Tuesday, October 24, 2006

Insert madness

This post brought to you in the most roundabout way by Romancing the Blog (sidebar at left.)

I loathe inserts. LOATHE them. When I pick up a magazine and half its weight is comprised of those nasty little rectangular pieces of joy, I see red. Then I proceed to rip out each and every damn one.
That's been my pet peeve with Harlequin for decades. (Yeah, decades. I was a precocious teen.) Sure, it's great to win a free book or three...but at what price? Everytime I pick up the damn book to read, it flips open to THAT SPOT! Grrrrrrrrrrr

Then others hopped on the bandwagon. Sure. Get right on with that. Put in sixteen ways to become a subscriber or buy the latest doll that supposed to look like a real baby but in actuality scares the hell out of me because she looks like something that could go wrong at a rapid rate of speed. Very, very wrong.

I do NOT want forty-six catalogs sent to my house. My God! Do NOT send a packrat catalogs. I could order stuff from 1982 because I HAVE that issue. (It's a sickness. But I think I have it under control now. heh)
Okay. It's not THAT bad. But honestly, how many trees have to die for an issue of Cosmopolitan? Hundreds? Thousands?
There are saplings shivering in their dirt because they KNOW what fate will befall them. And it ain't pretty.

Put out money for a full page advertisement. Actually pay postage for catalogs that tell us ALL about your merchandise.
But QUIT flippin' sabotaging me and my reading pleasure!!!
And when it's in the middle of a good part?
Oh. My. God.
These "so-called" advertisers need to be shot. How can you read about the goodies when you're interrupted with an ad about something totally off the subject? And then you have to flip back. And then forward. Just to remember who was doing what to whom?
Despicable. Totally reprehensible.

Rant off.


chrystal casey said...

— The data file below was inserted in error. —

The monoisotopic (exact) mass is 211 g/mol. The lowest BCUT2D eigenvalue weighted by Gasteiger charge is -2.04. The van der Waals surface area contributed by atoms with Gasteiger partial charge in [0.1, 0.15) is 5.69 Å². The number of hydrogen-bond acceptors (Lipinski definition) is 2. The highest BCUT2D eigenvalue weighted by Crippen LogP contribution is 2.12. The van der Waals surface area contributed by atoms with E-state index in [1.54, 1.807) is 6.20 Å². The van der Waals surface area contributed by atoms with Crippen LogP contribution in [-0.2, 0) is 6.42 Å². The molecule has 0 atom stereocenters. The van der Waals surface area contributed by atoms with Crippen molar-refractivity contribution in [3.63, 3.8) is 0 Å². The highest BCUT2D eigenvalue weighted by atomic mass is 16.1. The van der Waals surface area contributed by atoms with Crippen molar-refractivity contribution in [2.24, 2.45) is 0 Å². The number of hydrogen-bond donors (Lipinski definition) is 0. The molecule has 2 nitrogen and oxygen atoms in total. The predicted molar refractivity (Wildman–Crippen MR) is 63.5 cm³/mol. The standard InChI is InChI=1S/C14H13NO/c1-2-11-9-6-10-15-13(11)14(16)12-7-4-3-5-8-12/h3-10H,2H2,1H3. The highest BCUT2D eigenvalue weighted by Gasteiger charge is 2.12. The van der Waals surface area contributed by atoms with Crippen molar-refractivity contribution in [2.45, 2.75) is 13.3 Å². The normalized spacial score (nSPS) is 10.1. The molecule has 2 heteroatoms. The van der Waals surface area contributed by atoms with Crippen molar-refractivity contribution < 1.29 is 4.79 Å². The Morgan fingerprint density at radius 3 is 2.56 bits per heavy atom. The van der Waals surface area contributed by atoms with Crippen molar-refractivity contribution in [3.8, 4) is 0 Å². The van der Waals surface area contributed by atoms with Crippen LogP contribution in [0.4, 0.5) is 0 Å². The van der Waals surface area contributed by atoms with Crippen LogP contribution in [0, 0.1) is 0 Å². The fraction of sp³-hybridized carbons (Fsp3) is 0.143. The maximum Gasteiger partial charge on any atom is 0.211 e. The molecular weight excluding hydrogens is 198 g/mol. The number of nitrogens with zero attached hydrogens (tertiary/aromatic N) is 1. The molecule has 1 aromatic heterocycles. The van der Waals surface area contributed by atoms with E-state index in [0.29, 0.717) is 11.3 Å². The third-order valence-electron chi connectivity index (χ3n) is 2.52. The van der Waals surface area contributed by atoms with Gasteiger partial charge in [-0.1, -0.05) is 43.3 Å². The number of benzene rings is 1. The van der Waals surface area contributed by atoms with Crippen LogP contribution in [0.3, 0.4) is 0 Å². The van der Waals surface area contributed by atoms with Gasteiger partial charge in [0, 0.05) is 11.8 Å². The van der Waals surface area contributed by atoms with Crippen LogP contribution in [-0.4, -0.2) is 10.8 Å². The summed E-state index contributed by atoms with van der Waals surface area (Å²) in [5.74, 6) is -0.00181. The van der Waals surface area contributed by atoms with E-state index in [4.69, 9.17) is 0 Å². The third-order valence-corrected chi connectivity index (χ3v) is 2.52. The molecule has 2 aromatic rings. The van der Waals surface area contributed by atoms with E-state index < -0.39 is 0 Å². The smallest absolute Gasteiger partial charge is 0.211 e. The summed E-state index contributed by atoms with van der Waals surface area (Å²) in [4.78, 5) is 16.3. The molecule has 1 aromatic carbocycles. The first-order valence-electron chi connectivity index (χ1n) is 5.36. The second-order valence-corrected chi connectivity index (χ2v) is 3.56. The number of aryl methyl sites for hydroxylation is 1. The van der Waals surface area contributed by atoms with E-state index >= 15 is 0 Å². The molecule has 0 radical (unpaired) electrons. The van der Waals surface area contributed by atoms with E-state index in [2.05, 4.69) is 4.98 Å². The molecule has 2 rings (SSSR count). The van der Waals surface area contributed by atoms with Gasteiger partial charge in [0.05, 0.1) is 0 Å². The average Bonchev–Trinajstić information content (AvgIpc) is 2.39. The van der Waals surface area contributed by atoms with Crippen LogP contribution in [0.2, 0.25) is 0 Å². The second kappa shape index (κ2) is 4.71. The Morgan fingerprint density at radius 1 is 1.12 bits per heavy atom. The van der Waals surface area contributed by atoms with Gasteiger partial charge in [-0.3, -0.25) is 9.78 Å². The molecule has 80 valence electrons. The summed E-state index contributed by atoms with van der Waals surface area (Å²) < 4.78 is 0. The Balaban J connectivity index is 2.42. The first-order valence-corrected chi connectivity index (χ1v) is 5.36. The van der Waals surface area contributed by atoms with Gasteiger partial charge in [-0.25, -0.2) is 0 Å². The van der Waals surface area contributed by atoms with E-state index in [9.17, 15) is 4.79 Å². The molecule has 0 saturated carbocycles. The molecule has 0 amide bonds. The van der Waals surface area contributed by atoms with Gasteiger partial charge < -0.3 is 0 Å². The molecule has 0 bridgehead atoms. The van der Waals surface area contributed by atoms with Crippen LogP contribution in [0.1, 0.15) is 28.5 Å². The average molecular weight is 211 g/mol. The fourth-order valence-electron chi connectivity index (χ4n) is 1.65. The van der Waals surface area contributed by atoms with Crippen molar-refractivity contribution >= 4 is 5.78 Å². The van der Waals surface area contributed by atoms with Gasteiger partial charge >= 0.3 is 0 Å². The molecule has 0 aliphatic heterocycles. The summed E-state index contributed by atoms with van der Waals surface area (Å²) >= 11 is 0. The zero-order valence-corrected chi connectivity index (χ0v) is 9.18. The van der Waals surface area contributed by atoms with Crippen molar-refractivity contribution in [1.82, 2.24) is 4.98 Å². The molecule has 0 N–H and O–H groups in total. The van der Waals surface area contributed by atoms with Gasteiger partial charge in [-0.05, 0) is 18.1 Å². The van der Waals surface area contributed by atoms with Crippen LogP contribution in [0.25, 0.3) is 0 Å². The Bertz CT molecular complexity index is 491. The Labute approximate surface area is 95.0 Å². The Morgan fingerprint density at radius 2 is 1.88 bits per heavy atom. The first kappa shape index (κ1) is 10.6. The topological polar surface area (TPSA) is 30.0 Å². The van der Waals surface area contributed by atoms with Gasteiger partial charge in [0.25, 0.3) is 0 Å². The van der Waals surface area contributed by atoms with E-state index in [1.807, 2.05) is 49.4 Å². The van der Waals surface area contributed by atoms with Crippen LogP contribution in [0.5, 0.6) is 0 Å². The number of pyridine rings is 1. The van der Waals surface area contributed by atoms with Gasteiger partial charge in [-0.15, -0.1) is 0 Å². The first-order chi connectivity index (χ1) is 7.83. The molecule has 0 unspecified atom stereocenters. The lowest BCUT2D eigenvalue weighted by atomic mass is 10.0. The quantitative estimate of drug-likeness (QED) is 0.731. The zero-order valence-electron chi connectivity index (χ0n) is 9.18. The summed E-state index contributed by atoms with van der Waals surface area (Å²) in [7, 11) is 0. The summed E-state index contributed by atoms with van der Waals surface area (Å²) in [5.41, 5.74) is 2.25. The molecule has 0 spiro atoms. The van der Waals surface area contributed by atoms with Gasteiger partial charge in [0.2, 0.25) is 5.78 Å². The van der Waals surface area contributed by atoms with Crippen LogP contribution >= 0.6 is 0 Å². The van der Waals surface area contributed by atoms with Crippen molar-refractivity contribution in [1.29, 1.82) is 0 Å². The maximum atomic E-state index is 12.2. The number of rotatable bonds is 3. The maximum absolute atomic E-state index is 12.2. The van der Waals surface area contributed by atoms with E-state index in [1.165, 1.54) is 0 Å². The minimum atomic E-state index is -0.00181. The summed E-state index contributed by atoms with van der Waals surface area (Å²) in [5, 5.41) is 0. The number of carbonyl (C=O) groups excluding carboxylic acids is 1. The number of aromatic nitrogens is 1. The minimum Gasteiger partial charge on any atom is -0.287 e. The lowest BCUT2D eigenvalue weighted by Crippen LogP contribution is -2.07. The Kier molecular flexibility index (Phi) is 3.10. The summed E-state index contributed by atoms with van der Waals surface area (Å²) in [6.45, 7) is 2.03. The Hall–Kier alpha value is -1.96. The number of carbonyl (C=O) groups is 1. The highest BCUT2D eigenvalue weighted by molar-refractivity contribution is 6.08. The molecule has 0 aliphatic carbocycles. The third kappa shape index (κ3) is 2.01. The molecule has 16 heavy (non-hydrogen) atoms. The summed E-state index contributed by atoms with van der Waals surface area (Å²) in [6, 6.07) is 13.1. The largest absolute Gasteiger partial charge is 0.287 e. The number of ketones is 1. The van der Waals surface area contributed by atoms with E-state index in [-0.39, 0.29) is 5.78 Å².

Sadly enough some people actually buy the crap on those inserts - example, the cheesy dolphin decorative plate my sister got me for christmas one year, the faux crystal dolphin I got for my birthday. the 8 inch plastic dolphin that I got for some other holiday from good old sis. How do I tell my sibling (who I love very much) to quit buying me that overpriced dollar store looking crap without hurting her feelings? Unfortunately I haven't figured it out yet. I just know I rip all of those things out before I pass on a magazine to her. Luckily she has a 2 year old and doesn't have much time to sit and read magazines. I may be safe for this Christmas. Maybe I'll tell her I want socks. At least I can do something with them.

chryscat said...

I'm not a knick knack person in the slightest. And the sight of those snowbabies makes me slightly ill. *shuddering*
A few items, tastefully arranged, is a far cry from every resin sculpture under the sun residing in every square inch of my abode.
Yeah. Tell sis you want something to warm those tootsies. Maybe she'll spare you the plastic dolphin balancing a multi-color ball on his nose. *sigh*

Tori Lennox said...

Our twin-ness is rearing its head again!!! Those things drive me INSANE!!!!!! And as my dad says, it's a short drive. *g* I do the same thing. Rip 'em out and toss them. Though I'm starting to consider putting rude messages on the postcards and sending them in since they're postage paid anyway. *g*

Danica/Dream said...

After the deluge of political mail I've gotten this year, I'd welcome some inserts. Wanna trade?

Lyvvie said...

I dump inserts out before buying the magazine, I'm not paying for them too. We have special mail runs by the post office who only drop local business adverts throuigh the door - I hate them. I let the kids rip them, paste with them or do as they please so long as they clean up the mess.

It's the thick card adverts that drive me crazy, like the perfume wrist wipe samples. they make it impossible to flip through a magazine at leisure, the mag just falls to the stinky page everytime and I hate it! I've only ever once bought a perfume because I like its sample in a magazine. It was Donna Karen Cashmere, but really one perfume in my twenty odd years of magazine purchasing history must mean it's not a good marketing strategy.